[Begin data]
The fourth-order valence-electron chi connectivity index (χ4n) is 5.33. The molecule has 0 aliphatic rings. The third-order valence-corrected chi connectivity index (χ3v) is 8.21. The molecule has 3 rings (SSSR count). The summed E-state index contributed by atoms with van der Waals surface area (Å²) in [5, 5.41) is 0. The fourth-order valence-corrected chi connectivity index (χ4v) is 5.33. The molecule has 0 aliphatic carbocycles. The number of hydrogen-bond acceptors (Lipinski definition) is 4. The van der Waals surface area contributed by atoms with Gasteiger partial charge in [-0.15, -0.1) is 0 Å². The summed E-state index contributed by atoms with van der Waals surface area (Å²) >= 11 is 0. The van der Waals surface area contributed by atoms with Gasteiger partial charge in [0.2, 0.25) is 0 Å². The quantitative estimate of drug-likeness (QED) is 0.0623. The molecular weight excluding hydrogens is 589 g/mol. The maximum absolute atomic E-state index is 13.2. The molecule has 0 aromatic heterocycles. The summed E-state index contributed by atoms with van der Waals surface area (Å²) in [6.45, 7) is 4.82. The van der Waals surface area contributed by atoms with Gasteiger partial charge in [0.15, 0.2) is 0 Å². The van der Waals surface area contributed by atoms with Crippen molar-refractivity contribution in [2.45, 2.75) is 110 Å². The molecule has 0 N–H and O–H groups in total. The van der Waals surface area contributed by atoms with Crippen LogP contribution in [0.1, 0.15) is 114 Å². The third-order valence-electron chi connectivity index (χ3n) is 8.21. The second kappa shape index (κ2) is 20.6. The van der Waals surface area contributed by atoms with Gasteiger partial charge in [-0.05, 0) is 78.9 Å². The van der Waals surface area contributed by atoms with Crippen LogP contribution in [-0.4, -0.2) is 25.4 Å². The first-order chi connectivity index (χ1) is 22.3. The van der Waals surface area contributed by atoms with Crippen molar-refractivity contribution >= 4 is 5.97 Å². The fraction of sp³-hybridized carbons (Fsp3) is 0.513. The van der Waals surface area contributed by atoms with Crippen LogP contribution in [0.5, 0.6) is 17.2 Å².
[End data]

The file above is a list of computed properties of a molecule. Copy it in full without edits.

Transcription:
The fourth-order valence-electron chi connectivity index (χ4n) is 5.33. The molecule has 0 aliphatic rings. The third-order valence-corrected chi connectivity index (χ3v) is 8.21. The molecule has 3 rings (SSSR count). The summed E-state index contributed by atoms with van der Waals surface area (Å²) in [5, 5.41) is 0. The fourth-order valence-corrected chi connectivity index (χ4v) is 5.33. The molecule has 0 aliphatic carbocycles. The number of hydrogen-bond acceptors (Lipinski definition) is 4. The van der Waals surface area contributed by atoms with Gasteiger partial charge in [-0.15, -0.1) is 0 Å². The summed E-state index contributed by atoms with van der Waals surface area (Å²) >= 11 is 0. The van der Waals surface area contributed by atoms with Gasteiger partial charge in [0.2, 0.25) is 0 Å². The quantitative estimate of drug-likeness (QED) is 0.0623. The molecular weight excluding hydrogens is 589 g/mol. The maximum absolute atomic E-state index is 13.2. The molecule has 0 aromatic heterocycles. The summed E-state index contributed by atoms with van der Waals surface area (Å²) in [6.45, 7) is 4.82. The van der Waals surface area contributed by atoms with Gasteiger partial charge in [0.15, 0.2) is 0 Å². The van der Waals surface area contributed by atoms with Crippen molar-refractivity contribution in [2.45, 2.75) is 110 Å². The molecule has 0 N–H and O–H groups in total. The van der Waals surface area contributed by atoms with Crippen LogP contribution in [0.1, 0.15) is 114 Å². The third-order valence-electron chi connectivity index (χ3n) is 8.21. The second kappa shape index (κ2) is 20.6. The van der Waals surface area contributed by atoms with Gasteiger partial charge in [-0.05, 0) is 78.9 Å². The van der Waals surface area contributed by atoms with Crippen LogP contribution in [-0.4, -0.2) is 25.4 Å². The first-order chi connectivity index (χ1) is 22.3. The van der Waals surface area contributed by atoms with Crippen molar-refractivity contribution >= 4 is 5.97 Å². The fraction of sp³-hybridized carbons (Fsp3) is 0.513. The van der Waals surface area contributed by atoms with Crippen LogP contribution in [0.5, 0.6) is 17.2 Å².